Visual effects are inexpensive (relative to other options)
Ang Lee and everyone in Hollywood say visual effects are too expensive. We’ve created the worlds and characters that make their movies possible and the large profits usually associated with them. Yet their thanks to us is to tell us we’re too expensive. They would have loved to get even more profits squeezed out of their latest impossible film that we made possible.
Can you shoot Avatar in 5 days with 5 people total (crew and cast)? Can you shoot any of this years Oscar nominated films in 5 days with 5 people? No. Obviously you cannot. It takes time and people to make these things. Yet they have a huge disconnect when they view visual effects. Doing visual effects is like making a film. It takes time and it takes skilled and talented people. It’s no different. People * time = money. More complexity means more time and people and therefore more money. Sometimes the studios think they can make it cheaper by reducing the time. But this is not a clean and simple formula. As the time goes down for the same level of complexity simply means more overtime (at a higher cost) and more mistakes (more costs).
If you asked the art department to build a city block from scratch and build everything, including the interiors of the buildings, would you be surprised by the cost? Would you blame the art department for being too expensive? No, of course not. That’s a lot of work that involves a lot of materials and workers taking a long time. Now simply change the term ‘art department’ to visual effects. Amazing how that changes their perspective.
And just like an epic spanning several countries and thousands of extras with large sets will take more shooting days and require a larger crew, so too does a more complex visual effects project, yet that simple fact seems to be mystifying to many in the business.
Here’s the secret for why visual effects cost what they do: It takes what it takes. For a visual effects blockbuster it takes hundreds and hundreds of people working months at a time, typically with overtime because the correct amount of time was never budgeted. There are no magic ways to lower that number just like there is no way to lower the number of shooting days and size of a live action crew and still achieve the same results. And for the 1000th time there is no huge mark-up with the visual effects company laughing to the bank. Producers and studios are more than welcome to start and run their own visual effects companies if they see big potential for profits.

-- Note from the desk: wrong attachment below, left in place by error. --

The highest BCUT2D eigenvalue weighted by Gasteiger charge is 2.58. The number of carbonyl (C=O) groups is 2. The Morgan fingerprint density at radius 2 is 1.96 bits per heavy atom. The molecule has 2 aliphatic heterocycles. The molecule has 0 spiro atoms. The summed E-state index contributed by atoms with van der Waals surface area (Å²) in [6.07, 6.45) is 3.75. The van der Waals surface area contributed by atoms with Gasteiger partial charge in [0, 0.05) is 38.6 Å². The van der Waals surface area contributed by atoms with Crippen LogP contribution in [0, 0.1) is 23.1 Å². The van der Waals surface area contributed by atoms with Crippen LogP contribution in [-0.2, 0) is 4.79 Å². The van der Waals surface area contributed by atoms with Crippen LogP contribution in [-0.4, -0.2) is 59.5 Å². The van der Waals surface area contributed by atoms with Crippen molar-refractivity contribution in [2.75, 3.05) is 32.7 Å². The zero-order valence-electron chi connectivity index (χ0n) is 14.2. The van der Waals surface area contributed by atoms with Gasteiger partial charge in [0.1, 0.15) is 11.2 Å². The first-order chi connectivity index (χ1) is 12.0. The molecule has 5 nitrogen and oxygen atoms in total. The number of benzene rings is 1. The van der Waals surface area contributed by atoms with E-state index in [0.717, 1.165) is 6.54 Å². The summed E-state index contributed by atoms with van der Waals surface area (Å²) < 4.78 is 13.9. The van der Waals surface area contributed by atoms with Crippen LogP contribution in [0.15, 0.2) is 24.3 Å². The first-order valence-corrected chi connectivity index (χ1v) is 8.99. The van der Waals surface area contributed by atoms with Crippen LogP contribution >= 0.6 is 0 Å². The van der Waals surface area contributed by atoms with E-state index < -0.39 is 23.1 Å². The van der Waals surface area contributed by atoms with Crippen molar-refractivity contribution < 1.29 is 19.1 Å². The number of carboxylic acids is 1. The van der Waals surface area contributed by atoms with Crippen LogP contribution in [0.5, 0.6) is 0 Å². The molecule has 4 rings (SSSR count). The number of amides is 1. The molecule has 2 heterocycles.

Maybe there is a cheaper option than visual effects. Let’s take a look at the options and see how they compare in terms of costs:
Visual effects option: Have a very large team of skilled artists and craftspeople working for months. Very expensive. (or is it?)
Non-visual effects option:
-The art department will have to construct large special buildings. That will cost a fair bit and take more time than to shoot the movie.
-The art department would have to make all new signs and cover existing signs. Not cheap.
-Everything would have to be perfect on camera to avoid visual effects. No fix-its in post. That will require more shooting time.
-Any stunts would have to be done without visible wires. Any car jumps would have to be done without seeing the ramps. Not a budget item but that’ll put a crimp in the framing of the shots.
-Build a flying aircraft carrier. Not yet doable and so you’d have to wait a long time to make the movies and even then, it’s probably not cheap.
-Destroy a large part of New York. I know real estate has gone down but probably not cheap.
-Creating a storm in the sky with lighting and all kinds of stuff. Nope, no app for that yet so that’s probably expensive to do.
-Have flying people. Wow, will people even be watching movies by the time this happens? Gotta figure that’s not cheap and the money borrowed for pre-development now will have accumulated quite a bit of interest when finally paid back.
-Creatures coming out of the sky. Government programs have to be advanced and declassified before they can start on bio-creature hybrids. And those flying sled rigs they’re on are so expensive they’re not even listed in Skymall.
-Hulk. See above.
-Same with many of the other characters. Gods, super power heroes, same old problem.
There are plenty more things to add to the list when doing it using the non-visual effects options. But I suspect that it’s already exceeded the visual effects costs a bit.
Gross for Avengers (a film only possible with the help of visual effects): $623,357,910
Hmm, seems like visual effects costs didn’t really make a huge dent in that thank goodness. But still, it wouldn’t have hurt to squeeze out another few million from the visual effects crew, am I right?
In the end visual effects enables the filmmakers to make films that they couldn’t have. Which in turn allows them to make profits that they wouldn’t have without visual effects. In many cases visual effects may not only be the cheapest option they have, it may be the only option they have. They don't look that expensive when considering the options or non-options as it may be.
Visual effects take time and a large number of skilled artists working very hard.
It’s just arithmetic.
The Miracle of Visual Effects, will it continue?
Value of Visual Effects
Why do visual effects cost so much
There are plenty of other articles on this blog. Look to the right column for more or check out some of the ones below.
- Visual Effects Tax Incentives
- Bad Visual Effects Business Practices
- Oh, what a mess we're in!
- Risk and Subsidies